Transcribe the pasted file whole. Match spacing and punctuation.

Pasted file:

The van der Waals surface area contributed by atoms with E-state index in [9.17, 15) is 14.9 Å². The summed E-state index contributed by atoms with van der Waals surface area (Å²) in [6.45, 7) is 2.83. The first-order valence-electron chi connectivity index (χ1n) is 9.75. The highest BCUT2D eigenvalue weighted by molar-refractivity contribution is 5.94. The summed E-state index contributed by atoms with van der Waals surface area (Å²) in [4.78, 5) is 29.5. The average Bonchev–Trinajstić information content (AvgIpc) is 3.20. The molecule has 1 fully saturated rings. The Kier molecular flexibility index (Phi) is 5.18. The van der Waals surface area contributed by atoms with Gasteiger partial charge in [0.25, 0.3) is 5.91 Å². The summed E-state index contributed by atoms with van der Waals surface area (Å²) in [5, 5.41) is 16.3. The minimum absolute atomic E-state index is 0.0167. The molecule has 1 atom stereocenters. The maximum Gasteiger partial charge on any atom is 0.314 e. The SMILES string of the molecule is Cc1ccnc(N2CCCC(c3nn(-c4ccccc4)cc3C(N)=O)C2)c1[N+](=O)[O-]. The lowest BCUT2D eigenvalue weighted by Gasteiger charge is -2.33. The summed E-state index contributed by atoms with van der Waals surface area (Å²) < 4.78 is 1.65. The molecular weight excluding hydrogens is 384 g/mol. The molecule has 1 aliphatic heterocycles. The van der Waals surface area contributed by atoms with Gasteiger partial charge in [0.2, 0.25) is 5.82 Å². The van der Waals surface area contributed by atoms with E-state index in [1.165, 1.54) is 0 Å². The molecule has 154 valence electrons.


The van der Waals surface area contributed by atoms with E-state index in [9.17, 15) is 14.9 Å². The summed E-state index contributed by atoms with van der Waals surface area (Å²) in [6.45, 7) is 2.83. The first-order valence-electron chi connectivity index (χ1n) is 9.75. The highest BCUT2D eigenvalue weighted by molar-refractivity contribution is 5.94. The summed E-state index contributed by atoms with van der Waals surface area (Å²) in [4.78, 5) is 29.5. The average Bonchev–Trinajstić information content (AvgIpc) is 3.20. The molecule has 1 fully saturated rings. The Kier molecular flexibility index (Phi) is 5.18. The van der Waals surface area contributed by atoms with Gasteiger partial charge in [0.25, 0.3) is 5.91 Å². The summed E-state index contributed by atoms with van der Waals surface area (Å²) in [5, 5.41) is 16.3. The minimum absolute atomic E-state index is 0.0167. The molecule has 1 atom stereocenters. The maximum Gasteiger partial charge on any atom is 0.314 e. The SMILES string of the molecule is Cc1ccnc(N2CCCC(c3nn(-c4ccccc4)cc3C(N)=O)C2)c1[N+](=O)[O-]. The lowest BCUT2D eigenvalue weighted by Gasteiger charge is -2.33. The summed E-state index contributed by atoms with van der Waals surface area (Å²) < 4.78 is 1.65. The molecular weight excluding hydrogens is 384 g/mol. The molecule has 1 aliphatic heterocycles. The van der Waals surface area contributed by atoms with Gasteiger partial charge in [0.2, 0.25) is 5.82 Å². The van der Waals surface area contributed by atoms with E-state index in [1.165, 1.54) is 0 Å². The molecule has 154 valence electrons.